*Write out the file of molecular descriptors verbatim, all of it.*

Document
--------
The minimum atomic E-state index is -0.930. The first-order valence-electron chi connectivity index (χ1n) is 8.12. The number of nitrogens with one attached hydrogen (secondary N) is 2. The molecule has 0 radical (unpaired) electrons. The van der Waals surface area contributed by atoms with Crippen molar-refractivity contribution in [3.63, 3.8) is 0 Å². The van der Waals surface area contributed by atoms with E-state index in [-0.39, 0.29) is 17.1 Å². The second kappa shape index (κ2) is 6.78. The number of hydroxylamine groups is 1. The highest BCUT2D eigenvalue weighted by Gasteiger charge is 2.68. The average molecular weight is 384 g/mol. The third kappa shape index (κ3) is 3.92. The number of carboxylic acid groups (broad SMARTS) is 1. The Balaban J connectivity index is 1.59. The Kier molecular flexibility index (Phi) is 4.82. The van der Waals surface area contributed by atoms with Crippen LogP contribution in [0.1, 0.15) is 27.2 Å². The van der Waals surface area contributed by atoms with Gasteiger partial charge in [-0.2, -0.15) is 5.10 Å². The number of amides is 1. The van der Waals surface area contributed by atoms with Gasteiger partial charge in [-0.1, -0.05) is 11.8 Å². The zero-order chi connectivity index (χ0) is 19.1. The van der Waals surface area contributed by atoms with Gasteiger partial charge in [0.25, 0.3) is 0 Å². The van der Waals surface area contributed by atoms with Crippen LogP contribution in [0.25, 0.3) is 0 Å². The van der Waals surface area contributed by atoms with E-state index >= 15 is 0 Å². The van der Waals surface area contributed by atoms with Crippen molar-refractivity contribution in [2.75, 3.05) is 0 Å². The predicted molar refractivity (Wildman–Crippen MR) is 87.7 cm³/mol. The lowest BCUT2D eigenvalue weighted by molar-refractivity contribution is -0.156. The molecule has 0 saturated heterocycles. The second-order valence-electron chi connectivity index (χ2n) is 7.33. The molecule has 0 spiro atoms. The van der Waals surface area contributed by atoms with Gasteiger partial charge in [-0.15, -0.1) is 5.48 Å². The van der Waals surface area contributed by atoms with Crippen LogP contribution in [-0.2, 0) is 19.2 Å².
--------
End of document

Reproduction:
The minimum atomic E-state index is -0.930. The first-order valence-electron chi connectivity index (χ1n) is 8.12. The number of nitrogens with one attached hydrogen (secondary N) is 2. The molecule has 0 radical (unpaired) electrons. The van der Waals surface area contributed by atoms with Crippen molar-refractivity contribution in [3.63, 3.8) is 0 Å². The van der Waals surface area contributed by atoms with E-state index in [-0.39, 0.29) is 17.1 Å². The second kappa shape index (κ2) is 6.78. The number of hydroxylamine groups is 1. The highest BCUT2D eigenvalue weighted by Gasteiger charge is 2.68. The average molecular weight is 384 g/mol. The third kappa shape index (κ3) is 3.92. The number of carboxylic acid groups (broad SMARTS) is 1. The Balaban J connectivity index is 1.59. The Kier molecular flexibility index (Phi) is 4.82. The van der Waals surface area contributed by atoms with Crippen LogP contribution in [0.1, 0.15) is 27.2 Å². The van der Waals surface area contributed by atoms with Gasteiger partial charge in [-0.2, -0.15) is 5.10 Å². The number of amides is 1. The van der Waals surface area contributed by atoms with Gasteiger partial charge in [-0.1, -0.05) is 11.8 Å². The zero-order chi connectivity index (χ0) is 19.1. The van der Waals surface area contributed by atoms with Gasteiger partial charge in [0.25, 0.3) is 0 Å². The van der Waals surface area contributed by atoms with Crippen LogP contribution in [0.25, 0.3) is 0 Å². The van der Waals surface area contributed by atoms with E-state index >= 15 is 0 Å². The van der Waals surface area contributed by atoms with Crippen molar-refractivity contribution in [2.75, 3.05) is 0 Å². The predicted molar refractivity (Wildman–Crippen MR) is 87.7 cm³/mol. The lowest BCUT2D eigenvalue weighted by molar-refractivity contribution is -0.156. The molecule has 0 saturated heterocycles. The second-order valence-electron chi connectivity index (χ2n) is 7.33. The molecule has 0 spiro atoms. The van der Waals surface area contributed by atoms with Gasteiger partial charge in [-0.15, -0.1) is 5.48 Å². The van der Waals surface area contributed by atoms with Crippen LogP contribution in [-0.2, 0) is 19.2 Å².